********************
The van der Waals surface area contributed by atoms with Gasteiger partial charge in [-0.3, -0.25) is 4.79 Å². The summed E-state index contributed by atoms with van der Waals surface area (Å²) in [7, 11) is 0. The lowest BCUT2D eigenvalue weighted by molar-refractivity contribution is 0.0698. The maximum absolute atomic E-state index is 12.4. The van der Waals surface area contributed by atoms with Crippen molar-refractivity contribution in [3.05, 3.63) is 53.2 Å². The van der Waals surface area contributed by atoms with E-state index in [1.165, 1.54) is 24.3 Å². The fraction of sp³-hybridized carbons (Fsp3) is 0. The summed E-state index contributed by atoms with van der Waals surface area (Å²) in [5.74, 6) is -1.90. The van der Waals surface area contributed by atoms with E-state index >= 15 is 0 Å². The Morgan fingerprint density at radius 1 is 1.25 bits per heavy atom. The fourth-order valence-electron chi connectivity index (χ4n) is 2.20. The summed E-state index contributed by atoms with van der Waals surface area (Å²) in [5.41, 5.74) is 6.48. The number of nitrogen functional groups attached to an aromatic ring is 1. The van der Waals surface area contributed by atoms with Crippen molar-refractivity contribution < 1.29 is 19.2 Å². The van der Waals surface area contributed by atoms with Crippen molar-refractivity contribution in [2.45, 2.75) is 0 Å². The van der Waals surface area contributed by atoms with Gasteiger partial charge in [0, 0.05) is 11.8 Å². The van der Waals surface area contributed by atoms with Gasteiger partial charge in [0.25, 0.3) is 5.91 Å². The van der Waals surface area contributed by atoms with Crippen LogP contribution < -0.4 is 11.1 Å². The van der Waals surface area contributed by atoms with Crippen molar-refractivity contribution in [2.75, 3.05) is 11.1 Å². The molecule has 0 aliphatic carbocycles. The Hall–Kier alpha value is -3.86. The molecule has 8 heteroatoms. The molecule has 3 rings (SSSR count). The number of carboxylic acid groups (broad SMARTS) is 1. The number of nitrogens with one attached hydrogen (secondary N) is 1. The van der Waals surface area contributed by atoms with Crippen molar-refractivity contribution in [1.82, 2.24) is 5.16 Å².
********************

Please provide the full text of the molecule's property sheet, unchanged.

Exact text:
The van der Waals surface area contributed by atoms with Gasteiger partial charge in [-0.3, -0.25) is 4.79 Å². The summed E-state index contributed by atoms with van der Waals surface area (Å²) in [7, 11) is 0. The lowest BCUT2D eigenvalue weighted by molar-refractivity contribution is 0.0698. The maximum absolute atomic E-state index is 12.4. The van der Waals surface area contributed by atoms with Crippen molar-refractivity contribution in [3.05, 3.63) is 53.2 Å². The van der Waals surface area contributed by atoms with E-state index in [1.165, 1.54) is 24.3 Å². The fraction of sp³-hybridized carbons (Fsp3) is 0. The summed E-state index contributed by atoms with van der Waals surface area (Å²) in [5.74, 6) is -1.90. The van der Waals surface area contributed by atoms with E-state index >= 15 is 0 Å². The Morgan fingerprint density at radius 1 is 1.25 bits per heavy atom. The fourth-order valence-electron chi connectivity index (χ4n) is 2.20. The summed E-state index contributed by atoms with van der Waals surface area (Å²) in [5.41, 5.74) is 6.48. The number of nitrogen functional groups attached to an aromatic ring is 1. The van der Waals surface area contributed by atoms with Crippen molar-refractivity contribution < 1.29 is 19.2 Å². The van der Waals surface area contributed by atoms with Crippen molar-refractivity contribution in [2.45, 2.75) is 0 Å². The van der Waals surface area contributed by atoms with Gasteiger partial charge in [0, 0.05) is 11.8 Å². The van der Waals surface area contributed by atoms with Gasteiger partial charge in [0.25, 0.3) is 5.91 Å². The van der Waals surface area contributed by atoms with Crippen LogP contribution < -0.4 is 11.1 Å². The van der Waals surface area contributed by atoms with Crippen molar-refractivity contribution in [2.75, 3.05) is 11.1 Å². The molecule has 0 aliphatic carbocycles. The Hall–Kier alpha value is -3.86. The molecule has 8 heteroatoms. The molecule has 3 rings (SSSR count). The number of carboxylic acid groups (broad SMARTS) is 1. The number of nitrogens with one attached hydrogen (secondary N) is 1. The van der Waals surface area contributed by atoms with Crippen molar-refractivity contribution in [1.82, 2.24) is 5.16 Å².